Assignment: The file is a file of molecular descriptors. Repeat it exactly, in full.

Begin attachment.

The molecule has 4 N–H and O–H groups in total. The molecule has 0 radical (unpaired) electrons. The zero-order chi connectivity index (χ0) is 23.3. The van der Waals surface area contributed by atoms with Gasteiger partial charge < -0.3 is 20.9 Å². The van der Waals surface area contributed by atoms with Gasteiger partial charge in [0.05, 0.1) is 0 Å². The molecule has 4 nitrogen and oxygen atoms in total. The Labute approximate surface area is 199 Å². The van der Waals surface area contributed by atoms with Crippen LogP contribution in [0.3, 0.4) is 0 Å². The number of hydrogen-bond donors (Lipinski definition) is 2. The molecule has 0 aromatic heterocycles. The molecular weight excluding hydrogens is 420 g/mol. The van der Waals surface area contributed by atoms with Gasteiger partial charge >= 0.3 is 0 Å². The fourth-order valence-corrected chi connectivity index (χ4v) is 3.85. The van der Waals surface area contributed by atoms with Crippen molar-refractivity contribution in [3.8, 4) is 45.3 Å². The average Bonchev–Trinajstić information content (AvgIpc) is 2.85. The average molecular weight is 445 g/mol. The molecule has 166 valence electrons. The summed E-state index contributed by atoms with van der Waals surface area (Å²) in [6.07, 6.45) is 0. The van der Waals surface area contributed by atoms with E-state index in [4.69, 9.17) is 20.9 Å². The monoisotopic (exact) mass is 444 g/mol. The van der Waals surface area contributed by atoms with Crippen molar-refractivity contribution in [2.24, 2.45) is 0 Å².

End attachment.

The molecule has 4 N–H and O–H groups in total. The molecule has 0 radical (unpaired) electrons. The zero-order chi connectivity index (χ0) is 23.3. The van der Waals surface area contributed by atoms with Gasteiger partial charge < -0.3 is 20.9 Å². The van der Waals surface area contributed by atoms with Gasteiger partial charge in [0.05, 0.1) is 0 Å². The molecule has 4 nitrogen and oxygen atoms in total. The Labute approximate surface area is 199 Å². The van der Waals surface area contributed by atoms with Crippen LogP contribution in [0.3, 0.4) is 0 Å². The number of hydrogen-bond donors (Lipinski definition) is 2. The molecule has 0 aromatic heterocycles. The molecular weight excluding hydrogens is 420 g/mol. The van der Waals surface area contributed by atoms with Gasteiger partial charge >= 0.3 is 0 Å². The fourth-order valence-corrected chi connectivity index (χ4v) is 3.85. The van der Waals surface area contributed by atoms with Crippen molar-refractivity contribution in [3.8, 4) is 45.3 Å². The average Bonchev–Trinajstić information content (AvgIpc) is 2.85. The average molecular weight is 445 g/mol. The molecule has 166 valence electrons. The summed E-state index contributed by atoms with van der Waals surface area (Å²) in [6.07, 6.45) is 0. The van der Waals surface area contributed by atoms with E-state index in [4.69, 9.17) is 20.9 Å². The monoisotopic (exact) mass is 444 g/mol. The van der Waals surface area contributed by atoms with Crippen molar-refractivity contribution in [2.24, 2.45) is 0 Å².